Southeastern plans for new fleet of trains to lure commuters back to operator

Passengers on one of London’s biggest commuter networks are set to benefit from a multimillion-pound new fleet of trains — but will likely have to wait until the end of the decade to board them.

Southeastern, which operates out of Victoria, Charing Cross and Cannon Street, hopes the investment in its “metro” network in south-east London and Kent will help lure more people back onto the trains and into to the office.

The current fleet of “Networker” trains used on metro services to destinations such as Dartford, Sevenoaks, Grove Park and Gillingham was first introduced in 1992.

About half a million journeys a day are made on Southeastern services, which include high-speed trains between the Kent coast and St Pancras.

But total passenger numbers, despite a nine per cent annual increase in 2023/24, are still only at about 70 to 75 per cent of pre-pandemic levels — primarily because of the fall in five-day-a-week commuters.

Southeastern, which is run at arms length by the Government, requires a taxpayer subsidy of more than £1 million a day. It believes the new trains would be more reliable and attractive than the Networkers and thus would reduce the amount of subsidy.

It has taken an “important step” towards securing the new trains by inviting five shortlisted firms to bid for the contract to make them, likely to be worth hundreds of millions of pounds.

This could amount to the biggest investment in Southeastern’s network since 2009, when its high-speed trains were introduced.

Shortlisted bidders include Alstom, which also built the Elizabeth line trains but has warned its Derby factory is running out of orders, and Siemens, which has opened a new factory in Goole, east Yorkshire, to build most of the new Piccadilly line Tube trains.

The other shortlisted firms are CAF, Hitachi and Stadler. Between 350 and 650 new carriages could be ordered.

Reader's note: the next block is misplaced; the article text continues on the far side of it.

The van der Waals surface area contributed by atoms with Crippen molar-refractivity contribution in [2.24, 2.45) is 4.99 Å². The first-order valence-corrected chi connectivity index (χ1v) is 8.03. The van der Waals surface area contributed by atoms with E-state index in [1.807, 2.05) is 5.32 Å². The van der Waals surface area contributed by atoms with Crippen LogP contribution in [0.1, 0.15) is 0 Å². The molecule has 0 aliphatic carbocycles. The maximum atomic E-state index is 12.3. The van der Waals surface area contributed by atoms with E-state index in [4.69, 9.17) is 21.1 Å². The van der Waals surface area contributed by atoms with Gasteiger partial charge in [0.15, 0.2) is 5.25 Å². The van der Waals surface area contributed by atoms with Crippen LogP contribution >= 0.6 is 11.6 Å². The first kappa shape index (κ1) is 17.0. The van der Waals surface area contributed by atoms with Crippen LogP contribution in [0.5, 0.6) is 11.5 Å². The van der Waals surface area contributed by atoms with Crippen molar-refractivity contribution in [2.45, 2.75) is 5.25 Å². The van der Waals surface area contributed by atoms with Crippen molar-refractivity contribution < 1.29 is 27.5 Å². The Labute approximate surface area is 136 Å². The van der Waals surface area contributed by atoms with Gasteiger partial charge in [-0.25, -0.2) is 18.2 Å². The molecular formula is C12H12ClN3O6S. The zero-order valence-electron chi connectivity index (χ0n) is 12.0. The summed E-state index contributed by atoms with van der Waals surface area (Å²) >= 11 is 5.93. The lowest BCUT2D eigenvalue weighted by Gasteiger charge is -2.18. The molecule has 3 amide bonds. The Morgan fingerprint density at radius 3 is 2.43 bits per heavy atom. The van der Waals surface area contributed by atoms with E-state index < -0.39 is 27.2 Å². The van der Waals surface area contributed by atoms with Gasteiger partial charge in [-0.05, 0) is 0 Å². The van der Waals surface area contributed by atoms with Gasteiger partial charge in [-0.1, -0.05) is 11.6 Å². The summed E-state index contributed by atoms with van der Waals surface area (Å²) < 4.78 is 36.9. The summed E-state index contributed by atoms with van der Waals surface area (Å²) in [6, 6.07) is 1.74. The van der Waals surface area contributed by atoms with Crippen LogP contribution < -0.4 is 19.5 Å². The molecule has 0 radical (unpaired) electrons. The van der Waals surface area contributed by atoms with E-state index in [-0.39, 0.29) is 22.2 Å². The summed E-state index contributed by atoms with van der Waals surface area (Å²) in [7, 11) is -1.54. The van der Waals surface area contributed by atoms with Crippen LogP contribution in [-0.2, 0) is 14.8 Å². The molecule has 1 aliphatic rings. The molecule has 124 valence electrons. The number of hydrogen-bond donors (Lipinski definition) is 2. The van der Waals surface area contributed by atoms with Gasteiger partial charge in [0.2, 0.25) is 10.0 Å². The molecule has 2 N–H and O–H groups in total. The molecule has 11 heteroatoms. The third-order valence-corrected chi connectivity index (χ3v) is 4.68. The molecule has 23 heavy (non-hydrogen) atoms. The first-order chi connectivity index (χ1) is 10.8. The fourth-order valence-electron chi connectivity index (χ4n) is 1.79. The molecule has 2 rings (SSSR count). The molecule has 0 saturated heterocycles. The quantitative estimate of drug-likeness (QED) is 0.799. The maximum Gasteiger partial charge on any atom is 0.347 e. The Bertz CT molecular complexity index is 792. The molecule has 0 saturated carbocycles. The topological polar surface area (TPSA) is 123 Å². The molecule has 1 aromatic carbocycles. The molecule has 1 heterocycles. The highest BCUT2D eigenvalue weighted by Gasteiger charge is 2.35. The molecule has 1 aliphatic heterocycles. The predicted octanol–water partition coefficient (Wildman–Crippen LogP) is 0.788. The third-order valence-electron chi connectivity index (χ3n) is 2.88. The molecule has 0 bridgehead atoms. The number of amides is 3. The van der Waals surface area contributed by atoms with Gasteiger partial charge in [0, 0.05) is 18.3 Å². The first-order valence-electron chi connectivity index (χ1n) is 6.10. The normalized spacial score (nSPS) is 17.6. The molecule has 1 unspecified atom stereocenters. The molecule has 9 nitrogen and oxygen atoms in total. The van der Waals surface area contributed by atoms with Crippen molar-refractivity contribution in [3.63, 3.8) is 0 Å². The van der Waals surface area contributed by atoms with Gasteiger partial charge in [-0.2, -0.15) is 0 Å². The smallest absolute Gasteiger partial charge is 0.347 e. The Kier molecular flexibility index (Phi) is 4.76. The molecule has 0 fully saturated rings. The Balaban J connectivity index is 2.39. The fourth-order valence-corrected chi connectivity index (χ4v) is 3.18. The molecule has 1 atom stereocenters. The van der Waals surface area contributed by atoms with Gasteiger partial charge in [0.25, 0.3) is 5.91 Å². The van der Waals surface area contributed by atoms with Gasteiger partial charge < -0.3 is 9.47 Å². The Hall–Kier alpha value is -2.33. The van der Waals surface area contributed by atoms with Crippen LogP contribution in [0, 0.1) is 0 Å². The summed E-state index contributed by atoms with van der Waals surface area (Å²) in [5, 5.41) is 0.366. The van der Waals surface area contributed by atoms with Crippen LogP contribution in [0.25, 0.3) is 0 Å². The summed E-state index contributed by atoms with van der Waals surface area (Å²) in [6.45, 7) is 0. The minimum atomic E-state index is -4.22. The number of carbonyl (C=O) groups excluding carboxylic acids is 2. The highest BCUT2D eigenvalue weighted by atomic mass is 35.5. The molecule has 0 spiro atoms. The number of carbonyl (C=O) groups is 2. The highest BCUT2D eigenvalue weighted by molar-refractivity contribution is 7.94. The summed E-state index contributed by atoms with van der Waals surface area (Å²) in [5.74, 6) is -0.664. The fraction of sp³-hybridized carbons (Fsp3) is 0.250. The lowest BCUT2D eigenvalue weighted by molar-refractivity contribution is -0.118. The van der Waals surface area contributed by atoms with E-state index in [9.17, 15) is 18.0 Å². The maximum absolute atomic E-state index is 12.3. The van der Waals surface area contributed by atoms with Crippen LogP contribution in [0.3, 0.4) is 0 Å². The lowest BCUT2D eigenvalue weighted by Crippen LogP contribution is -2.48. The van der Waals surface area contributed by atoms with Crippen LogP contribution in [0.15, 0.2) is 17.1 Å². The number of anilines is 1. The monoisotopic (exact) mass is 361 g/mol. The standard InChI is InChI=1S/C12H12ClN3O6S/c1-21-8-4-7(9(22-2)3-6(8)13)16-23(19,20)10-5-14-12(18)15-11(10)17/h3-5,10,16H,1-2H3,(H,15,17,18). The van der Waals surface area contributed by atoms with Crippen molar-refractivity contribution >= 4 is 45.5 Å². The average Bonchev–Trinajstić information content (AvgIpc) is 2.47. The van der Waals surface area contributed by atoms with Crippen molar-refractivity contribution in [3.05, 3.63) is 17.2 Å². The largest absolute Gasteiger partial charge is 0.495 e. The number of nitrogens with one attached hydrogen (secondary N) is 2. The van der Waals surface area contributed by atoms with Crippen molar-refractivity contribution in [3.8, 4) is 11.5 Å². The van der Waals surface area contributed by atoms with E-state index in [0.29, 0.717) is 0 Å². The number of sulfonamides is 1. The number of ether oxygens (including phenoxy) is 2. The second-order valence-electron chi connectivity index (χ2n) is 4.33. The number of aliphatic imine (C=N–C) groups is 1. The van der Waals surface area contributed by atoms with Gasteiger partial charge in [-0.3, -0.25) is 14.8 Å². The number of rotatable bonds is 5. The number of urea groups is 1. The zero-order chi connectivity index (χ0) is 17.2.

However, offers to “cascade” trains already running elsewhere, or to upgrade the existing fleet, will also be considered. The Department for Transport will make the final decision.

The aim is for passengers to benefit from level boarding, brighter and more spacious trains, air conditioning and on-board toilets.

The trains are expected to be fitted with a standby battery. This could be used if there is an unexpected loss of power, or to serve developing areas such as the Hoo Peninsula in Kent where there is no electrified line.

The aim is to award the contract in the spring or summer of next year. It typically takes three to five years to build new trains, meaning they should be running by the end of the decade.

London mayor Sadiq Khan wants the Government to allow Transport for London to take over Southeastern’s metro network.

But Steve White, managing director of Southeastern, said keeping the current arrangement was likely to be the “fastest and easiest” way to improve services.

He said: “We are pushing forward with our plans to develop our metro operation into a high performing railway.

“We are working at pace, with our partners at Network Rail, to improve performance, expand our timetable, enhance our stations and increase staffing levels. The final piece of the jigsaw will be the replacement of our ageing metro fleet.

“Our customers will know only too well that many of the trains are tired and, in terms of accessibility and customer facilities, have fallen behind what is available elsewhere on the Southeastern network and across the country. There is a lot of work ahead, but the prize is significant.”

Rail Minister Huw Merriman said: “This is great news for the rail manufacturing industry. Modernising rolling stock is crucial to delivering a sustainable, reliable and growing rail network, encouraging more people to travel by train.”